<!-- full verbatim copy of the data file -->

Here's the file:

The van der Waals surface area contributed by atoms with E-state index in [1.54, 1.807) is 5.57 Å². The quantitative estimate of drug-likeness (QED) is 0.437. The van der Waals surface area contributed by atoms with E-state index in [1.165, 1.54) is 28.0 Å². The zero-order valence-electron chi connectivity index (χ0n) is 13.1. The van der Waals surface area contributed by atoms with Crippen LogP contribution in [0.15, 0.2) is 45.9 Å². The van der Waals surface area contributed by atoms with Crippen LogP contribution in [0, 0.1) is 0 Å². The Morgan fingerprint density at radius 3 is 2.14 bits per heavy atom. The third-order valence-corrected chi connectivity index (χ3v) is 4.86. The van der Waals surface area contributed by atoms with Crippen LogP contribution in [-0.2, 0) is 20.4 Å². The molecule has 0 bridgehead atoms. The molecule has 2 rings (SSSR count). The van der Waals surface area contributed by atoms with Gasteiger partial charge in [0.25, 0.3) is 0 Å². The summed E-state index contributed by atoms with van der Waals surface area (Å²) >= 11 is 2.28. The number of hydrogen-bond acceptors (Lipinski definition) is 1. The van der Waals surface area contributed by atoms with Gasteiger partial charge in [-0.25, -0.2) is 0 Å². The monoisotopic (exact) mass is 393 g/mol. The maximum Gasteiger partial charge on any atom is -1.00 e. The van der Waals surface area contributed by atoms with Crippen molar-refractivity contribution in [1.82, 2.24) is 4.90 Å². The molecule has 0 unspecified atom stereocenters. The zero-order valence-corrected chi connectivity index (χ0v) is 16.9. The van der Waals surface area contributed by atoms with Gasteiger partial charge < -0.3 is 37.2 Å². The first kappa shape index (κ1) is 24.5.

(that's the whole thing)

The van der Waals surface area contributed by atoms with E-state index in [1.54, 1.807) is 5.57 Å². The quantitative estimate of drug-likeness (QED) is 0.437. The van der Waals surface area contributed by atoms with E-state index in [1.165, 1.54) is 28.0 Å². The zero-order valence-electron chi connectivity index (χ0n) is 13.1. The van der Waals surface area contributed by atoms with Crippen LogP contribution in [0.15, 0.2) is 45.9 Å². The van der Waals surface area contributed by atoms with Crippen LogP contribution in [0, 0.1) is 0 Å². The Morgan fingerprint density at radius 3 is 2.14 bits per heavy atom. The third-order valence-corrected chi connectivity index (χ3v) is 4.86. The van der Waals surface area contributed by atoms with Crippen LogP contribution in [-0.2, 0) is 20.4 Å². The molecule has 0 bridgehead atoms. The molecule has 2 rings (SSSR count). The van der Waals surface area contributed by atoms with Gasteiger partial charge in [0.25, 0.3) is 0 Å². The summed E-state index contributed by atoms with van der Waals surface area (Å²) >= 11 is 2.28. The number of hydrogen-bond acceptors (Lipinski definition) is 1. The van der Waals surface area contributed by atoms with Gasteiger partial charge in [-0.25, -0.2) is 0 Å². The monoisotopic (exact) mass is 393 g/mol. The maximum Gasteiger partial charge on any atom is -1.00 e. The van der Waals surface area contributed by atoms with Crippen molar-refractivity contribution in [1.82, 2.24) is 4.90 Å². The molecule has 0 unspecified atom stereocenters. The zero-order valence-corrected chi connectivity index (χ0v) is 16.9. The van der Waals surface area contributed by atoms with Gasteiger partial charge < -0.3 is 37.2 Å². The first kappa shape index (κ1) is 24.5.